On Her Own

The Key to Effective Self-Defense

For all that I like to say that there are no “just” answers in self-defense, there is one thing you can do that will always put you ahead. And it’s not “situational awareness.”

It’s taking care of your health and fitness.

I’m sorry. It’s something that will require lifelong, constant effort, and you won’t always be able to control the things that set you back. You might have to fight against genetics and injuries, even ones you don’t cause yourself. It’ll probably cost you a fair amount of time, energy, and money. Frankly, sometimes it’s going to suck.

There are, of course, debates over what constitutes a healthy diet and a sufficient amount of effective exercise, what the ideal weight is for one’s height and frame and biological sex, what kinds of movements one should be able to perform on demand, what a fit body looks like. In general, more whole foods with plenty of vegetables, in quantities that allow you to be at a weight and level of fitness that allows you to function in daily life, and more movement than not, seem to be about right. It means having some moderation in how we eat and taking care of injuries and illnesses as much as we can or learning to work around them. The exact diet you choose to follow, and the precise workout regime that you fit into your life aren’t nearly as important as continue to work towards improvement from where you are today.

But even putting aside the fact that you are far more likely to fall victim to an illness that can be prevented or alleviated by proper diet, and exercise, and medical treatment, whatever that looks means, there are immediate benefits to your personal safety that come from being as healthy as you can be.

It starts with looking and moving less like a victim. Much like predatory animals, bad guys often hunt people who have uneven gaits or otherwise look like they’re having trouble walking. After all, their work is easier if you can’t run away or fight them off. Tentative movement patterns also look like they belong to someone who already believes they don’t belong and aren’t safe, and those people are perhaps then easier to intimidate. Exercise is helpful not only to give you the physical ability to move around strong and uninjured, but to teach the movement patterns that make you look like you’re moving comfortably through the world. Even with injuries, you can appear able and confident within your limitations.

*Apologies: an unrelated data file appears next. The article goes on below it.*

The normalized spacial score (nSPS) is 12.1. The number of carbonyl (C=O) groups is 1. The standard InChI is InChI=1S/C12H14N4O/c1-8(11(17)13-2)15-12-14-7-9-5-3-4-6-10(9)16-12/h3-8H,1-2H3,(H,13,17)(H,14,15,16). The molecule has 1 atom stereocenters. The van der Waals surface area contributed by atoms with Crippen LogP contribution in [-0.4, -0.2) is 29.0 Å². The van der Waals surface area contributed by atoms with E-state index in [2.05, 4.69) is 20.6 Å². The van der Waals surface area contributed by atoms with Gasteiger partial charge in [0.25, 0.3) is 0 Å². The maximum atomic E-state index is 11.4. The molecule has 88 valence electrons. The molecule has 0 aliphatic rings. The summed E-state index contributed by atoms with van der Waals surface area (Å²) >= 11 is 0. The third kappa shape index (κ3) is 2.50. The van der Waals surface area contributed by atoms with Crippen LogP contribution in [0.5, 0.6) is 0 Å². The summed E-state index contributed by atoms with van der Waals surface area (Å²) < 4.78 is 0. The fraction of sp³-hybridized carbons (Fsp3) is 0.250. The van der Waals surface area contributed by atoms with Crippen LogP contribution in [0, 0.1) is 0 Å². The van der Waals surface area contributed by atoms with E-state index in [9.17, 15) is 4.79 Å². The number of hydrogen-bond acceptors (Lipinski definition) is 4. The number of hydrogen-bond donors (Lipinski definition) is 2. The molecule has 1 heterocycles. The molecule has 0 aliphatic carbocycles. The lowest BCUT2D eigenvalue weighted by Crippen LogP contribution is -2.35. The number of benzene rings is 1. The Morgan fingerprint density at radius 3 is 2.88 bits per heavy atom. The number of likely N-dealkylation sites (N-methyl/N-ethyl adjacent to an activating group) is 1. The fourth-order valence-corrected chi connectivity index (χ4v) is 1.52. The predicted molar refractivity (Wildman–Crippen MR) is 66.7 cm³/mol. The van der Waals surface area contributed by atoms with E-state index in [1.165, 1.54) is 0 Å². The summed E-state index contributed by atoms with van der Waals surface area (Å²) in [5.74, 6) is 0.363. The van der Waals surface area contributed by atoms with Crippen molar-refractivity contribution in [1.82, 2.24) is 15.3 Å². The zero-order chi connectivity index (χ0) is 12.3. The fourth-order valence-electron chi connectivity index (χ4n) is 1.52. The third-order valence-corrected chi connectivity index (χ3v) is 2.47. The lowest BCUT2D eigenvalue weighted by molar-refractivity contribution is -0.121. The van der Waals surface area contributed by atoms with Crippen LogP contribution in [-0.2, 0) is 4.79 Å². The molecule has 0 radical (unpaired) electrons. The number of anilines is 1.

If you are attacked, the better your health, the more effective any defensive action you choose to take will be. Fitness means you’ll be faster and more agile if you decide to escape, stronger with more endurance if you decide to wrestle or hit, more coordinated with faster reactions if you decide to use a weapon. After all, saying you’ll run away from the bad guy only works if you can actually, you know, run faster and longer than them. Knowing how to use a gun is one thing, but being able to control the fight if you end up closer than arm’s length, as is common…even if you don’t have hand-to-hand skills, just straight up being in better shape will give you better odds.

The bad guy might hurt you anyway. It happens sometimes, no matter how good our situational awareness is, no matter how good our defensive strategies are. Sometimes, it’s nearly inevitable. Being in good health will, however, literally make you harder to kill. Your body will be able to take more damage before it is completely disabled, it will be easier to treat when the cavalry does ride in and you do get medical care, and it will heal faster and more completely. That’s not to say complete recoveries are ever promised, but you stack the deck in your favor when you start out as close to 100% as you can get.

Believe me, I understand how hard it is. Right now, I’m undergoing an expensive treatment and suffering an associated major diet change for an issue that’s been hitting me on and off for decades. Because I’m in the best shape of my life, it’s been less debilitating than it could be, and removing the source of the pain will probably mean no longer having to pretend I can walk with an even, confident gait and being able to more effectively train in the gym and on the range. It’s not easy, but it’s so, so worth it for the one thing that can make me more likely to avoid or survive a violent encounter.

Now it’s your turn. What are you going to do?

Hi, I'm Annette.

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